(Note: the following commentary was co-authored with Tory Wolff, a founding partner of Recon Strategy, a healthcare strategy consulting firm in Boston; Tory and I gratefully acknowledge the insightful feedback provided by Jay Chyung of Recon Strategy.)
Medicine has been notoriously slow to embrace the electronic medical record (EMR), but, spurred by tax incentives and the prospect of cost and outcomes accountability, the use of electronic medical records (EMRs) is finally catching on.
There are a large number of EMR vendors, who offer systems that are either the traditional client server model (where the medical center hosts the system) or a product which can be delivered via Software as a Service (SaaS) architecture, similar to what salesforce.com did for customer relationship management (CRM).
Historically, the lack of extensive standards have allowed hospital idiosyncrasies to be hard-coded into systems. Any one company’s EMR system isn’t particularly compatible with the EMR system from another company, resulting in – or, more fairly, perpetuating – the Tower of Babel that effectively exists as medical practices often lack the ability to share basic information easily with one another.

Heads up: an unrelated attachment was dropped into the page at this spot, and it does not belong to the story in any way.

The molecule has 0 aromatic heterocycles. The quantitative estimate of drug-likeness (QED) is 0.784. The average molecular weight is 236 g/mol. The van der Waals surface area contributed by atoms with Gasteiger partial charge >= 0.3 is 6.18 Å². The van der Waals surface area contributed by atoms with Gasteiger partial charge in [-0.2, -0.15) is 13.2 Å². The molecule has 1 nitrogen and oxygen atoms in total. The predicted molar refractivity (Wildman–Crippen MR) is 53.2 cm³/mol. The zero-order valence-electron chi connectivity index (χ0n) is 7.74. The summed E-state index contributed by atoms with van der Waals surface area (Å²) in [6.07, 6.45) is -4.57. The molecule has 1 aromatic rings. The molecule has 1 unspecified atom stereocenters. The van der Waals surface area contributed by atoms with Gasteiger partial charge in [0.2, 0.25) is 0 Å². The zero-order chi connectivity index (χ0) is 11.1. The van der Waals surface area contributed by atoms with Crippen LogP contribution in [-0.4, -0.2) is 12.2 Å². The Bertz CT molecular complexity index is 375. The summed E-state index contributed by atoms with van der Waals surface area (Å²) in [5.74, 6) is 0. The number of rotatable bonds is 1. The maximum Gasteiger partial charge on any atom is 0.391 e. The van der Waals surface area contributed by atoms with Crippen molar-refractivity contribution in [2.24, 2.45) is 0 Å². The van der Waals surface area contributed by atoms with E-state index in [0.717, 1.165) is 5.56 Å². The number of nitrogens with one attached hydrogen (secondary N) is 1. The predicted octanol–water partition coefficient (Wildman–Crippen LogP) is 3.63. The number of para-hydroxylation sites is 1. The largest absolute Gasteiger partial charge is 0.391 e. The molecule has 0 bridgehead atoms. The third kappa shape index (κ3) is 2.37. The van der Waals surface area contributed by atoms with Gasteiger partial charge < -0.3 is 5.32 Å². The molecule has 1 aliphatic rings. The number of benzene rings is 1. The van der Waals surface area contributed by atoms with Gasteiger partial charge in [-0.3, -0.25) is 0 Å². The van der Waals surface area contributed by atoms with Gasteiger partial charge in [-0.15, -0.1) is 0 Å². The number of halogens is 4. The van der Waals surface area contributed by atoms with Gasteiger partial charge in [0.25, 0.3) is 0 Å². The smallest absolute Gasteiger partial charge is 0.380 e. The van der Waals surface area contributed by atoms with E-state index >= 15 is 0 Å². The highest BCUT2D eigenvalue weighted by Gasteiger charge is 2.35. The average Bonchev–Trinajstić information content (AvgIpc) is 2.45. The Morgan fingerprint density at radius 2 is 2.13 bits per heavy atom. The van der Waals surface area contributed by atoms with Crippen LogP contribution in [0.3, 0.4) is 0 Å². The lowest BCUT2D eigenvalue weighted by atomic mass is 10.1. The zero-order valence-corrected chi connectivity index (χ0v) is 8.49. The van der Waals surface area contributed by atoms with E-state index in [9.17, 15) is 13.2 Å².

There’s widespread recognition that information exchange must improve – the challenge is how to get there.
One much-discussed approach are health information exchanges (HIE’s), defined by the Department of Health and Human Services as “Efforts to rapidly build capacity for exchanging health information across the health care system both within and across states.”
With some public funding and local contributions, public HIE’s can point to some successes (the Indiana Health Information Exchange, IHIE, is a leading example, as described here). The Direct Project – a national effort to coordinate health information exchange spearheaded by the Office of the National Coordinator for Health IT – also seems to be making progress. But the public HIEs are a long way from providing robust, rich and sustainable data exchange.